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the same indenture assigned to him certain chattels by way of security, but by the terms of the mortgage deed the mortgagee was only to enter upon the demised premises if default of payment of the mortgage money should be made on a certain day: it was held, that the mortgagee could not, prior to that day, maintain trespass against the sheriff for entering upon the demised premises, and levying upon the said chattels under a fi. fa.(r) The true ground of this decision being, that a lessee for years before entry cannot maintain trespass qu. cl. fr., and as to the goods, that trespass to chattels cannot be maintained by one who has neither possession nor the right of possession at the time of the alleged trespass.(s) A mere gratuitous permission, however, to a third person to use a chattel, does not, in contemplation of law, take it out of the possession of the owner; and he may

maintain trespass for any injury done to it while it is so used, (1) or the gratuitous

bailee may sue.(u) Where, however, there is an *injury to the [*205]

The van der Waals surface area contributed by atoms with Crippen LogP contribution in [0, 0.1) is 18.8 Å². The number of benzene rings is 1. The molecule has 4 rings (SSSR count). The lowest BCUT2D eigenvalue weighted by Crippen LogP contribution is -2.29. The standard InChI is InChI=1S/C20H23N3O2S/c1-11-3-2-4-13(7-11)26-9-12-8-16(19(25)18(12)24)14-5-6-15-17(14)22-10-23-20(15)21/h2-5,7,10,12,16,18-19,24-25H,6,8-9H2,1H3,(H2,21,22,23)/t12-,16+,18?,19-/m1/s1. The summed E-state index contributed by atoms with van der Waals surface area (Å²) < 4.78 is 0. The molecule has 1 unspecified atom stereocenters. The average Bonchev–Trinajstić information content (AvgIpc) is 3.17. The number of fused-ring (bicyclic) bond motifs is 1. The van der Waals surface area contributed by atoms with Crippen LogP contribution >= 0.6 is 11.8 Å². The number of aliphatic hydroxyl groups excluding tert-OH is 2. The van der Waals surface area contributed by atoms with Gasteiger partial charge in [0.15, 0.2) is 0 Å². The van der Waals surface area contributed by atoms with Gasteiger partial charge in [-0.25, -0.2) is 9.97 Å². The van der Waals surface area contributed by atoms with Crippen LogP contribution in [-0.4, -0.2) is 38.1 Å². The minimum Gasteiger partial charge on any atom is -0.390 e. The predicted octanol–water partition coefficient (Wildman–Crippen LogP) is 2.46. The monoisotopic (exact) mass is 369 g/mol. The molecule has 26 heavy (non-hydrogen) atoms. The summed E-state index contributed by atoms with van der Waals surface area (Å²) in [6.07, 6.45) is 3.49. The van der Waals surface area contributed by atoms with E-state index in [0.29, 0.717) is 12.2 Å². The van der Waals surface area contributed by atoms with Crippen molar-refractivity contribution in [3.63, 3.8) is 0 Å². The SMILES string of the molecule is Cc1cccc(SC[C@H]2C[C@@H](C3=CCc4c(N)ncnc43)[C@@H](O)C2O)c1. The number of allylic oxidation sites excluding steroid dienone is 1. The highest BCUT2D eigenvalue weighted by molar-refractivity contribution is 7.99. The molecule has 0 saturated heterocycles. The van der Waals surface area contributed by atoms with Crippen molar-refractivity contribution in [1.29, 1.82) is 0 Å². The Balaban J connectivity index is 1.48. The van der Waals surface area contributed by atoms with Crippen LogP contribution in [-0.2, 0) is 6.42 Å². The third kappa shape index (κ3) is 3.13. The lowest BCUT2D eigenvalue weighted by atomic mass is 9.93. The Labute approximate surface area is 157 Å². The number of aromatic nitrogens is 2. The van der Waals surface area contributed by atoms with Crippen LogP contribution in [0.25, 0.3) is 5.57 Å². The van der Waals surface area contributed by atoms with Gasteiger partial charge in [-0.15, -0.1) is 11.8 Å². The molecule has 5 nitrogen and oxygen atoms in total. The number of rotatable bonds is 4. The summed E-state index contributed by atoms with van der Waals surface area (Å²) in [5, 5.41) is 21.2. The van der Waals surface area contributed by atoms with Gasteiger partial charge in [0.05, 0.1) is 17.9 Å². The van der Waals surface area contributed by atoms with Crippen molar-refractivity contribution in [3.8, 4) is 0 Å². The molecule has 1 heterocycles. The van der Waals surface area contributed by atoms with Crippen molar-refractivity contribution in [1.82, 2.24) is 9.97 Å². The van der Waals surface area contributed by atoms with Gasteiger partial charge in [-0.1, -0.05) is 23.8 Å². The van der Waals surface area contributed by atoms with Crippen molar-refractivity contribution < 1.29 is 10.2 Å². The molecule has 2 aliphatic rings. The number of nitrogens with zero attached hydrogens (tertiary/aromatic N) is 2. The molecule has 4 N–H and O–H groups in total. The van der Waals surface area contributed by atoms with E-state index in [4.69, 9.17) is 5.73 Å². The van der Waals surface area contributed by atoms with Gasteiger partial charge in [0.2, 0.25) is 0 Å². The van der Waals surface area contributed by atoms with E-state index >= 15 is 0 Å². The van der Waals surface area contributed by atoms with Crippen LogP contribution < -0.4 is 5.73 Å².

reversion, as in the case of a horse let on hire, and killed by defendant's violent driving, although trespass lies at suit of the party in possession, the owner may have an action on the case for such injury to his reversion.(2) In trespass for taking away the materials of a bridge erected and dedicated by plaintiff'to the public use, it was held, that the property in such materials, on ceasing to form a part of the bridge, reverted to the plaintiff as original owner.(y)

251. In trover, that party must sue who has the property(z) in the goods, either absolute or special, coupled with the right of possession, the distinction between the actions of trespass and trover being, that the former is

founded on possession, the latter on property.(a) Since, therefore, [*206]

the owner of a chattel retains his right of property in the goods, even while they are in the custody of the law, he may, when they are out of such custody, maintain trover for them, and it will be no defence for the party in possession to show that the goods have been at a prior time in the custody of the law.(b)